No more ‘part-time’ county councillors

THE day of the part-time county councillor is drawing to a close under the reform of local electoral area boundaries, with words of warning sounded last week at County Hall as Fine Gael county councillors bemoaned the loss of local authority power brought about by their party in Government.

THE day of the part-time county councillor is drawing to a close under the reform of local electoral area boundaries, with words of warning sounded last week at County Hall as Fine Gael county councillors bemoaned the loss of local authority power brought about by their party in Government.

Under the reform there will be three electoral areas instead of five, with the number of councillors in Laois to drop from 25 to 19, six in the Graiguecullen/Portarlington district, six in Borris-in-Ossory/Mountmellick, and seven in Portlaoise.

Fine Gael’s Cllr Willie Aird voiced his discontent, saying that he did not understand the government’s new proposals.

“They’re reducing us by six seats and thinking they’re going to save something, I don’t see any sense in it,” he said.

Another FG politician, Cllr John King, pointed out that the Borris-in-Ossory/Mountmellick district was the largest area and he wondered whether there would be two sets of council engineers assigned.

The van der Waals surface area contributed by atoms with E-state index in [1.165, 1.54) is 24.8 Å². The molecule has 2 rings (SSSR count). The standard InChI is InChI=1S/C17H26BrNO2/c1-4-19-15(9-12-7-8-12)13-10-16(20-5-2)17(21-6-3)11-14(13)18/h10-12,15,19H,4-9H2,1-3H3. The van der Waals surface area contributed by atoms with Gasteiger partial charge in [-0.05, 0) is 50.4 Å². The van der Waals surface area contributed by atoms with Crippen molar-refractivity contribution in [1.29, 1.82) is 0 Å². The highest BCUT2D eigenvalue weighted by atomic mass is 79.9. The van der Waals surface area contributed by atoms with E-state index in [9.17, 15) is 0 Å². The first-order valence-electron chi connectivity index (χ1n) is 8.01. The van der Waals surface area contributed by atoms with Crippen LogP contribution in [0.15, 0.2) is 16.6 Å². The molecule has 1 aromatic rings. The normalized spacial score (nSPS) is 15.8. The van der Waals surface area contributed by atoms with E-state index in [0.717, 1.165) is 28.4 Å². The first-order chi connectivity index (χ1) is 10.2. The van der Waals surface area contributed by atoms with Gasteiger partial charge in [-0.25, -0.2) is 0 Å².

However, their party colleague, Cllr Mary Sweeney believed that local authorities would have more control, although she recognised that councillors would now have to be full-time at the job.

Cllr Tom Mulhall, also FG, agreed that the councillors’ workload would increase.

“The days of the part-time councillor are in the past,” he said, adding: “It’s a bit like the Grand National - six horses will drop.”

“But the cream will still rise to the top,” interjected chairman, Cllr Paul Mitchell, Ind.

Cllr Jerry Lodge of Fianna Fáil remarked it was a sad day and he challenged Cllr Sweeney’s remarks on the amount of control the council would have.

“What extra powers have the local authority got? Housing is gone, water is gone, education grants are gone... anyone saying we have more power is fooling themselves.

“We should be very, very careful about welcoming anything that takes power away.”

Cllr Alan Hand said the reform would dissuade young people from entering into politics as there were big disincentives.

“These are mini-Dáil areas: it bodes well for the big parties, but it won’t lend itself to new blood,” he said.